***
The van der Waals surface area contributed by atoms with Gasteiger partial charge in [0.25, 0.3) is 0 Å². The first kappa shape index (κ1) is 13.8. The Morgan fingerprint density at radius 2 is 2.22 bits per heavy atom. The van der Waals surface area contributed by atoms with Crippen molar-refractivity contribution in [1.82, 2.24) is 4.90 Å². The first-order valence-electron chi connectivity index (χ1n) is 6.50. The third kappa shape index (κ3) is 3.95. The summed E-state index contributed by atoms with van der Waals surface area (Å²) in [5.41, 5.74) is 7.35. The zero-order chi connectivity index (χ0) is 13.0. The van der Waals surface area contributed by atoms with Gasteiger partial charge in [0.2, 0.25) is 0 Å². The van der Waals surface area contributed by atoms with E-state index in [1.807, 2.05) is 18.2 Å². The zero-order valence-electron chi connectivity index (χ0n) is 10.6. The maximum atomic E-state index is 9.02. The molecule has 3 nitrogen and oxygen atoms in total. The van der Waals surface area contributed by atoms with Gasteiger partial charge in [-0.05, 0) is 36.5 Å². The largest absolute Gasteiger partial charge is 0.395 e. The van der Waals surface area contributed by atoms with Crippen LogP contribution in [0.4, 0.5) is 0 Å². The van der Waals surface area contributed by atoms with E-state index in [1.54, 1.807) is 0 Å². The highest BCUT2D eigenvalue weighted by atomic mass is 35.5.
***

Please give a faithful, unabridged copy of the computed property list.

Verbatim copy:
The van der Waals surface area contributed by atoms with Gasteiger partial charge in [0.25, 0.3) is 0 Å². The first kappa shape index (κ1) is 13.8. The Morgan fingerprint density at radius 2 is 2.22 bits per heavy atom. The van der Waals surface area contributed by atoms with Crippen molar-refractivity contribution in [1.82, 2.24) is 4.90 Å². The first-order valence-electron chi connectivity index (χ1n) is 6.50. The third kappa shape index (κ3) is 3.95. The summed E-state index contributed by atoms with van der Waals surface area (Å²) in [5.41, 5.74) is 7.35. The zero-order chi connectivity index (χ0) is 13.0. The van der Waals surface area contributed by atoms with Gasteiger partial charge in [0.2, 0.25) is 0 Å². The van der Waals surface area contributed by atoms with E-state index in [1.807, 2.05) is 18.2 Å². The zero-order valence-electron chi connectivity index (χ0n) is 10.6. The maximum atomic E-state index is 9.02. The molecule has 3 nitrogen and oxygen atoms in total. The van der Waals surface area contributed by atoms with Gasteiger partial charge in [-0.05, 0) is 36.5 Å². The largest absolute Gasteiger partial charge is 0.395 e. The van der Waals surface area contributed by atoms with Crippen LogP contribution in [0.4, 0.5) is 0 Å². The van der Waals surface area contributed by atoms with E-state index in [1.54, 1.807) is 0 Å². The highest BCUT2D eigenvalue weighted by atomic mass is 35.5.